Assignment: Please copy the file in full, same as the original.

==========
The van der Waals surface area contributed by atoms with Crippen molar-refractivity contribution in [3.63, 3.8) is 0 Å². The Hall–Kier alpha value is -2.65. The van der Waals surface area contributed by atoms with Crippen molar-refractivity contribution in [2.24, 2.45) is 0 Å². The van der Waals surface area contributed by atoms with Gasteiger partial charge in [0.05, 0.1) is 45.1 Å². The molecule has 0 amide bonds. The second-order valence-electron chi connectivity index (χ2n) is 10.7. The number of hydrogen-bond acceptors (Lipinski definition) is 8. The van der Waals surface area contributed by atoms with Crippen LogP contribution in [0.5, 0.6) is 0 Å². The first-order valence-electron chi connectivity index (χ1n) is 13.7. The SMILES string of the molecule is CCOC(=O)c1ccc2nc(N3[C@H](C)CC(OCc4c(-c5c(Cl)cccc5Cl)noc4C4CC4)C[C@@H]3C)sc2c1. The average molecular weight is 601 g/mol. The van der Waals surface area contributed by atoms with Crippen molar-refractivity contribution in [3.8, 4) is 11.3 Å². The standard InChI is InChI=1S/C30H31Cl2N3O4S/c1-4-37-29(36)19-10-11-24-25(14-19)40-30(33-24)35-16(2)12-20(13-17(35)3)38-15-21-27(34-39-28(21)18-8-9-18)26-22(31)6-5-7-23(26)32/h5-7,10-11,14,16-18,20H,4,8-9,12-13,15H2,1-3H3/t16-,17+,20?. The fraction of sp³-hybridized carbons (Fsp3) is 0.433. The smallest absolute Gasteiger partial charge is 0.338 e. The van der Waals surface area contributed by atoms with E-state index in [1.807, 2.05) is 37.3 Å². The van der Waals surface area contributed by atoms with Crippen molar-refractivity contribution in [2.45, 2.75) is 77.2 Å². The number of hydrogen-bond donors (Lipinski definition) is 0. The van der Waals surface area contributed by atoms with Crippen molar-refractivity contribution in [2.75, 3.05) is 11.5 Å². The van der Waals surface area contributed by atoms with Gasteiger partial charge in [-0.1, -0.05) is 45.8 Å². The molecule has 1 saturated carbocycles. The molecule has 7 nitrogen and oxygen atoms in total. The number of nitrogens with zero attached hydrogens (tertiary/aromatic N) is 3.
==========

The van der Waals surface area contributed by atoms with Crippen molar-refractivity contribution in [3.63, 3.8) is 0 Å². The Hall–Kier alpha value is -2.65. The van der Waals surface area contributed by atoms with Crippen molar-refractivity contribution in [2.24, 2.45) is 0 Å². The van der Waals surface area contributed by atoms with Gasteiger partial charge in [0.05, 0.1) is 45.1 Å². The molecule has 0 amide bonds. The second-order valence-electron chi connectivity index (χ2n) is 10.7. The number of hydrogen-bond acceptors (Lipinski definition) is 8. The van der Waals surface area contributed by atoms with Crippen LogP contribution in [0.5, 0.6) is 0 Å². The first-order valence-electron chi connectivity index (χ1n) is 13.7. The SMILES string of the molecule is CCOC(=O)c1ccc2nc(N3[C@H](C)CC(OCc4c(-c5c(Cl)cccc5Cl)noc4C4CC4)C[C@@H]3C)sc2c1. The average molecular weight is 601 g/mol. The van der Waals surface area contributed by atoms with Crippen molar-refractivity contribution in [3.8, 4) is 11.3 Å². The standard InChI is InChI=1S/C30H31Cl2N3O4S/c1-4-37-29(36)19-10-11-24-25(14-19)40-30(33-24)35-16(2)12-20(13-17(35)3)38-15-21-27(34-39-28(21)18-8-9-18)26-22(31)6-5-7-23(26)32/h5-7,10-11,14,16-18,20H,4,8-9,12-13,15H2,1-3H3/t16-,17+,20?. The fraction of sp³-hybridized carbons (Fsp3) is 0.433. The smallest absolute Gasteiger partial charge is 0.338 e. The van der Waals surface area contributed by atoms with E-state index in [1.807, 2.05) is 37.3 Å². The van der Waals surface area contributed by atoms with Crippen molar-refractivity contribution in [2.45, 2.75) is 77.2 Å². The number of hydrogen-bond donors (Lipinski definition) is 0. The van der Waals surface area contributed by atoms with Crippen molar-refractivity contribution in [2.75, 3.05) is 11.5 Å². The van der Waals surface area contributed by atoms with Gasteiger partial charge in [-0.1, -0.05) is 45.8 Å². The molecule has 1 saturated carbocycles. The molecule has 7 nitrogen and oxygen atoms in total. The number of nitrogens with zero attached hydrogens (tertiary/aromatic N) is 3.